The project is based in the town of Shipka, Bulgaria on the foothills of the Central Balkan mountain range in the Rose Valley. It's an area of high biodiversity, beautiful countryside and historical sites of global, cultural and scientific significance. The project site is located on an abandoned piece of agricultural land on the western outskirts of the town that we call the Paulownia Garden. See Map for Paulownia Garden Location.

Shipka Town - home to Balkan Ecology Project

You'll also be learning from our existing garden, a 10 year old residential property with a highly productive and well established forest garden composed of over 400 species of plants. Our central garden is a good example of small scale intensive ecological design and includes examples of rainwater harvesting, grey water reed beds, wildlife ponds, multiple composting facilities and hosts a small plant nursery. We practice various methods of biological vegetable production including guild planting and crop rotation, and rear pigs, chickens and rabbits from this property.

The Home Garden

What will you be doing?

You'll be working closely as a team producing food from the market garden for yourself, local markets, and food coops and will be recording all aspects of the process including how long it takes to develop, maintain and manage, the associated costs, the fertility requirements, the returns in produce weight and income derived from the sale of the produce.

Specific activities include the following:-
Propagating the crops
Trialing new polycultures
Record keeping
Harvesting and preparing produce for market.
Managing beneficial habitats and the forest garden.
Designing new polycultures

Click here for month by month activities.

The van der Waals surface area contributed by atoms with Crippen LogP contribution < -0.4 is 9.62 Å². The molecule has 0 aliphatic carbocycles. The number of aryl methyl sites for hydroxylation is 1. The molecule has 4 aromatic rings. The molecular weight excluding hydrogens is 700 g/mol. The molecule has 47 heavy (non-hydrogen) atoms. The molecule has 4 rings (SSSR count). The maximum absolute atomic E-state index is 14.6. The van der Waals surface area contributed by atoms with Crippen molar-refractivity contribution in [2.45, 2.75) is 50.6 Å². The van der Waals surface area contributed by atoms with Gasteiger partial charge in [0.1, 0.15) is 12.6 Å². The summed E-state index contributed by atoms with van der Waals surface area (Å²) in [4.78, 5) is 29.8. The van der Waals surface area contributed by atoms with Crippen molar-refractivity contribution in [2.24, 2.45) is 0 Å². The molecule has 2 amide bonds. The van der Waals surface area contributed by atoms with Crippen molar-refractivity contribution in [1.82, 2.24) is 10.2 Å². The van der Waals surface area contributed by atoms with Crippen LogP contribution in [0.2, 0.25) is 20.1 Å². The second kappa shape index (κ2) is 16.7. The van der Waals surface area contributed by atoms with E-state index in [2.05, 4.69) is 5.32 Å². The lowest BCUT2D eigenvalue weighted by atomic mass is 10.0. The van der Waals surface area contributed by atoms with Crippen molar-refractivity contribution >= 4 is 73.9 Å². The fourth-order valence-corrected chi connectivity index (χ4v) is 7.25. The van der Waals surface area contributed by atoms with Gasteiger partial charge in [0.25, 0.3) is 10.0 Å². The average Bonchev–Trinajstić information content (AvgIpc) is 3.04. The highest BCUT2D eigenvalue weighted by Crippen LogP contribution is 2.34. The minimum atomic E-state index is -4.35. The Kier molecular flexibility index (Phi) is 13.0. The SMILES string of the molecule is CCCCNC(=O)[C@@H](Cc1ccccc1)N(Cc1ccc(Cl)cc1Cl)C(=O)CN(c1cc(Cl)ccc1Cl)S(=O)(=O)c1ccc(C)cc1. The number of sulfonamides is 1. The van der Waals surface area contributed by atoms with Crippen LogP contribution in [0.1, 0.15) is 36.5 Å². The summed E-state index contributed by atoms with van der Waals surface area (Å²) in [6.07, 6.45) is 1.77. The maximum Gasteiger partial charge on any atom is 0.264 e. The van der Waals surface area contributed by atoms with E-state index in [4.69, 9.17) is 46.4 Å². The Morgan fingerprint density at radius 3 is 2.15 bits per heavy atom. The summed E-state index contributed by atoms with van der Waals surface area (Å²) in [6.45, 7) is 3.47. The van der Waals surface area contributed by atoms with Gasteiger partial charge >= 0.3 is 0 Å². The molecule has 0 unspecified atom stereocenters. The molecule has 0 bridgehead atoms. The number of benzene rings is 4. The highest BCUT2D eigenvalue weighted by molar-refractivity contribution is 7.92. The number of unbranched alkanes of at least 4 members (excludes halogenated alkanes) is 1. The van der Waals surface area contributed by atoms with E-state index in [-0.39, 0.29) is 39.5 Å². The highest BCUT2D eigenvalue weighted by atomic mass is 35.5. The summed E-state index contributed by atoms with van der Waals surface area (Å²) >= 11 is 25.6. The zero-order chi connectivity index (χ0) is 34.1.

How to take part?

The study will run from March 19th - September 20th. Ideally, you will be able to commit to the project for the full duration of time and in doing so are welcome to join training and courses that we hold during that period. We are also willing to accept applications for shorter periods of time if you feel passionate about joining the project but cannot dedicate 6 months.

We believe the valuable work you will bring to the project is a fair exchange for the educational experience you will receive. We are dedicated to teaching you the skills needed to build and run a great market garden. Activities will be largely determined by what needs doing at any particular time. We generally start at 09.00 and spend around 2 - 3 hrs a day in the gardens. Weekends are left unscheduled. There will be plenty of free time available.

We do not and have never received funding for our project and operate on limited finances and this being the case we ask you to cover your own living expenses. Rent per month is €100 (including all bills). The house is basic but comfortable in a beautiful location a short walk away from the project site. The house has Wi-Fi internet, a shared kitchen and bathrooms and a garden. It's your responsibility to prepare meals and purchase food. Fruits and vegetables produced from the gardens are available to you from June on wards, and quality products such as eggs, milk, cheese, honey and meat can be purchased from local producers. Estimates of living costs based on the experience of previous participants is between €90 - €120 per month.

Once we have received your registration we will contact you and arrange a Skype meeting to talk through the process and answer any questions that may arise. Following this, if you decide you would like to take part, 50% of the monthly rent for the duration of your stay should be paid to secure your place. Payment can be made via Paypal (processing fees apply ) or bank transfer in £,€ or BGN and is non refundable.

Registration is now open. Register here.

Here's what last years participants said!

​" Being a part of the Polyculture Study was a very special period of my life. I realized how inspiring it is to be in touch with soil and plants, and creatures inhabiting the garden I worked in, and also to be in good touch with the people I worked with"

"It made an impression on me so much so that I'm going back this year to participate from the beginning to see the know-hows of food growing in cooperation with nature." Kata Prodanov

" I am happy to have had this opportunity to support the Study and the wonderful family behind it, and to be supported by them in return." Anna Boncheva

"It's a nice journey that gives you the chance to study in depth in your free time" Plamen Petkov

Last years incredible team
Can't make it to the Polyculture Study? Why not join us for our Edible Ecosystems Design Course

No holds barred. And no bars holed. Except this tiny ad:
Heat your home with the twigs that naturally fall of the trees in your yard